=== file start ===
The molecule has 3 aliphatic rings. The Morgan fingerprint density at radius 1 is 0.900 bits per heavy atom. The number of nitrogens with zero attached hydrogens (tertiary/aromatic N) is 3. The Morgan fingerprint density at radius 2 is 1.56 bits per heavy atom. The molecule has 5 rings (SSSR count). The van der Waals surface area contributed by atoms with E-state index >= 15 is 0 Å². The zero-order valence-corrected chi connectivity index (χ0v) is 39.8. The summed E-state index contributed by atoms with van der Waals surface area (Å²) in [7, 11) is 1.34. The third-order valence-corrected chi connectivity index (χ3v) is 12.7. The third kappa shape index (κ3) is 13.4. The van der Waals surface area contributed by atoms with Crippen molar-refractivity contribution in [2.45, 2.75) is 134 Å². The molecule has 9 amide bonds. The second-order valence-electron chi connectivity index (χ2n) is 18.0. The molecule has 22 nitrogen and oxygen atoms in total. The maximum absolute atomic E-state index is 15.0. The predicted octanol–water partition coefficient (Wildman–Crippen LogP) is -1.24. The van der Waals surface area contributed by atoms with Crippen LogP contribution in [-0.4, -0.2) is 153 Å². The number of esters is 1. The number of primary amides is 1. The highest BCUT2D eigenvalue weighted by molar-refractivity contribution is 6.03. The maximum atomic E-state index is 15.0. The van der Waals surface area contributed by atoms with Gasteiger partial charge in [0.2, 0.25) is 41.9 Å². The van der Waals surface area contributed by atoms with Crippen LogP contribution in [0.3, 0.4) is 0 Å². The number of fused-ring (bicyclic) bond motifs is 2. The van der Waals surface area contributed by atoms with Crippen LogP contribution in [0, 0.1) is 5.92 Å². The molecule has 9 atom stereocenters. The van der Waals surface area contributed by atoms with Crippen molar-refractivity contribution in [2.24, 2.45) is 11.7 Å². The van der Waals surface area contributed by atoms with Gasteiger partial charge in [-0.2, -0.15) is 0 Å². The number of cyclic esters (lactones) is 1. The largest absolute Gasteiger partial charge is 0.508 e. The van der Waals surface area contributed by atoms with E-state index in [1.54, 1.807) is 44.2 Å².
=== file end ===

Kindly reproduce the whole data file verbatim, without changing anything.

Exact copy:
The molecule has 3 aliphatic rings. The Morgan fingerprint density at radius 1 is 0.900 bits per heavy atom. The number of nitrogens with zero attached hydrogens (tertiary/aromatic N) is 3. The Morgan fingerprint density at radius 2 is 1.56 bits per heavy atom. The molecule has 5 rings (SSSR count). The van der Waals surface area contributed by atoms with E-state index >= 15 is 0 Å². The zero-order valence-corrected chi connectivity index (χ0v) is 39.8. The summed E-state index contributed by atoms with van der Waals surface area (Å²) in [7, 11) is 1.34. The third-order valence-corrected chi connectivity index (χ3v) is 12.7. The third kappa shape index (κ3) is 13.4. The van der Waals surface area contributed by atoms with Crippen molar-refractivity contribution in [2.45, 2.75) is 134 Å². The molecule has 9 amide bonds. The second-order valence-electron chi connectivity index (χ2n) is 18.0. The molecule has 22 nitrogen and oxygen atoms in total. The maximum absolute atomic E-state index is 15.0. The predicted octanol–water partition coefficient (Wildman–Crippen LogP) is -1.24. The van der Waals surface area contributed by atoms with Crippen LogP contribution in [-0.4, -0.2) is 153 Å². The number of esters is 1. The number of primary amides is 1. The highest BCUT2D eigenvalue weighted by molar-refractivity contribution is 6.03. The maximum atomic E-state index is 15.0. The van der Waals surface area contributed by atoms with Gasteiger partial charge in [0.2, 0.25) is 41.9 Å². The van der Waals surface area contributed by atoms with Crippen LogP contribution in [0.3, 0.4) is 0 Å². The number of fused-ring (bicyclic) bond motifs is 2. The van der Waals surface area contributed by atoms with Crippen LogP contribution in [0, 0.1) is 5.92 Å². The molecule has 9 atom stereocenters. The van der Waals surface area contributed by atoms with Crippen molar-refractivity contribution in [2.24, 2.45) is 11.7 Å². The van der Waals surface area contributed by atoms with Gasteiger partial charge in [-0.2, -0.15) is 0 Å². The number of cyclic esters (lactones) is 1. The largest absolute Gasteiger partial charge is 0.508 e. The van der Waals surface area contributed by atoms with E-state index in [1.54, 1.807) is 44.2 Å².